Saskia Leek

Aotearoa New Zealand, b.1970

Clay Lakes #7

  • 2014
  • Oil on aluminium
  • Purchased 2017
  • 583 x 472mm
  • 2017/097

Saskia Leek’s small-scale paintings come to life slowly: built in layers, paused and restarted, gradually settling into resolution. Comfortably unheroic and awkward, they take a quietly whimsical approach. Ōtautahi Christchurch-born, Ōtepoti Dunedin-based Saskia sometimes takes cues from things overlooked, including discarded op-shop paintings, and also lightly echoes art history, as seen in the cubist- inspired modernist schemes of these works. Untitled, with its slightly kitschy 1950s bathroom palette, perhaps pays tribute to earlier, amateur painters and eras. Both works are too wayward to be high minded, and too sensitively formed to be naïve.

(Perilous: Unheard Stories from the Collection, 6 August 2022- )

Exhibition History

earlier labels about this work
  • [We do this, 12 May 2018 - 26 May 2019] (

    Saskia Leek is concerned with the outmoded and the overlooked. She generally begins her paintings in response to other works – whether these are thrift shop masterpieces, ‘serious’ mid-century modernist works, or occasionally her own discarded earlier work. “I follow my nose after that, and just go back and forth between the source material and what the work becomes as I make decisions and play around with things.” Her paintings are domestic in scale and require the intimate regard of the viewer. “I like the economy of scale”, she says. “Because I work on them over a long period of time, I feel that they’re big.” “I’m interested in the idea that the original motive or intention for a work is quite different from the outcome. What happens between is really important. All the doubts and wrong turns and decisions that are made. I hope there’s some sense of vulnerability. I start with the idea that these paintings, that have been pretty much discarded – well, anything can be made into something. I never throw away my old paintings. I just keep working them until they come to a point of stillness.”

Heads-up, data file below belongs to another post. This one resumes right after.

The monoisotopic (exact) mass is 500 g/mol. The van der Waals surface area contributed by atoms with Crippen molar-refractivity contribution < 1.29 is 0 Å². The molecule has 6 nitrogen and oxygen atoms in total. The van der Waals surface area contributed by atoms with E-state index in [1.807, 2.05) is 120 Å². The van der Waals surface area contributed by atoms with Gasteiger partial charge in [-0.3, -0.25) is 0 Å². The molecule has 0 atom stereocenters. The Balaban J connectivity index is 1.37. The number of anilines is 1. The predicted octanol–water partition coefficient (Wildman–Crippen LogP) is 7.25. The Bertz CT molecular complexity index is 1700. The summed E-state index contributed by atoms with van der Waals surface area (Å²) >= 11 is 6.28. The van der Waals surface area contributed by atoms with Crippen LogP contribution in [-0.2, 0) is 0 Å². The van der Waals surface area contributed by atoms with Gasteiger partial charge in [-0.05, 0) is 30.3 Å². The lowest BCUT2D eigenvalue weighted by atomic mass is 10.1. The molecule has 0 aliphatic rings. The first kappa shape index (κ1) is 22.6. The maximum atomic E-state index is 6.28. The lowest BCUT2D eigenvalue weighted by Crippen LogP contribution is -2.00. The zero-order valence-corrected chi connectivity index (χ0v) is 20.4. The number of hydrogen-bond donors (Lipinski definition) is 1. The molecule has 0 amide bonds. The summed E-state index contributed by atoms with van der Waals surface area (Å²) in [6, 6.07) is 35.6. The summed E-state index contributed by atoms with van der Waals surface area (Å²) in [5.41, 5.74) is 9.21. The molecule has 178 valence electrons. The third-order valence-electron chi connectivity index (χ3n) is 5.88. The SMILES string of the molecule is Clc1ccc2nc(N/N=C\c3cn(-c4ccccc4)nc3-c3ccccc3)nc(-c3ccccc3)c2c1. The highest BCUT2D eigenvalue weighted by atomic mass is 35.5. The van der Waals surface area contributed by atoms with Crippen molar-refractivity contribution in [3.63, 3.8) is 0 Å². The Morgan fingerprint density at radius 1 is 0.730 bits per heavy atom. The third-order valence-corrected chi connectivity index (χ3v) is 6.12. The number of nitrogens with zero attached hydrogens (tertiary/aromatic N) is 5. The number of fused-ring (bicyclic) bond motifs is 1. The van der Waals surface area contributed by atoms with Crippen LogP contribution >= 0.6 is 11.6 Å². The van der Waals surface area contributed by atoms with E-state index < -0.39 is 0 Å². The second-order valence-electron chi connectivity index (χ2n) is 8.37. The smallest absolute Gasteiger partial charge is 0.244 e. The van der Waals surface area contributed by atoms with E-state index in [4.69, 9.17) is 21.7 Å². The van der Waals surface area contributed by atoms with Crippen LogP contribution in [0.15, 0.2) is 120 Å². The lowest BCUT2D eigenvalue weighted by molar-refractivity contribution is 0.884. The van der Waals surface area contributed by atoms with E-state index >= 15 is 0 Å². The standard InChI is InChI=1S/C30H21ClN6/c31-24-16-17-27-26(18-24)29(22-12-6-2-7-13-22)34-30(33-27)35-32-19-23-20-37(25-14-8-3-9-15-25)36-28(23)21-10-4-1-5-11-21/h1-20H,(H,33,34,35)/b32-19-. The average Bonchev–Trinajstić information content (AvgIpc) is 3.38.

(We do this, 12 May 2018 - 26 May 2019)